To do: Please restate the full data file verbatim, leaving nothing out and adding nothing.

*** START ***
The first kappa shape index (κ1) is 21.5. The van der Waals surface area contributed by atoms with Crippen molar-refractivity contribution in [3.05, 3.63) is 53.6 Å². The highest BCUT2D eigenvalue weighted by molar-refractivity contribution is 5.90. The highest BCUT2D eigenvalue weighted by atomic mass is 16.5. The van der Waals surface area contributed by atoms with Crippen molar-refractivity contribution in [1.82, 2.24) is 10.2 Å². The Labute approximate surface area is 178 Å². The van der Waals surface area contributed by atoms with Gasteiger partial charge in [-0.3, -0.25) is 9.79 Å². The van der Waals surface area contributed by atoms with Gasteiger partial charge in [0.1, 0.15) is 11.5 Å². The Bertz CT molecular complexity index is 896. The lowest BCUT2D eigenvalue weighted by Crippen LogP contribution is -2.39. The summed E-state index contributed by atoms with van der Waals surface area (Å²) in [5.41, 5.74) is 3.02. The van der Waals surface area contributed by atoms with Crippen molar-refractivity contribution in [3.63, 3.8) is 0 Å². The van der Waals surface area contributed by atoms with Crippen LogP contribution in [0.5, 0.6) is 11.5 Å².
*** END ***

The first kappa shape index (κ1) is 21.5. The van der Waals surface area contributed by atoms with Crippen molar-refractivity contribution in [3.05, 3.63) is 53.6 Å². The highest BCUT2D eigenvalue weighted by molar-refractivity contribution is 5.90. The highest BCUT2D eigenvalue weighted by atomic mass is 16.5. The van der Waals surface area contributed by atoms with Crippen molar-refractivity contribution in [1.82, 2.24) is 10.2 Å². The Labute approximate surface area is 178 Å². The van der Waals surface area contributed by atoms with Gasteiger partial charge in [-0.3, -0.25) is 9.79 Å². The van der Waals surface area contributed by atoms with Gasteiger partial charge in [0.1, 0.15) is 11.5 Å². The Bertz CT molecular complexity index is 896. The lowest BCUT2D eigenvalue weighted by Crippen LogP contribution is -2.39. The summed E-state index contributed by atoms with van der Waals surface area (Å²) in [5.41, 5.74) is 3.02. The van der Waals surface area contributed by atoms with Crippen molar-refractivity contribution in [3.63, 3.8) is 0 Å². The van der Waals surface area contributed by atoms with Crippen LogP contribution in [0.5, 0.6) is 11.5 Å².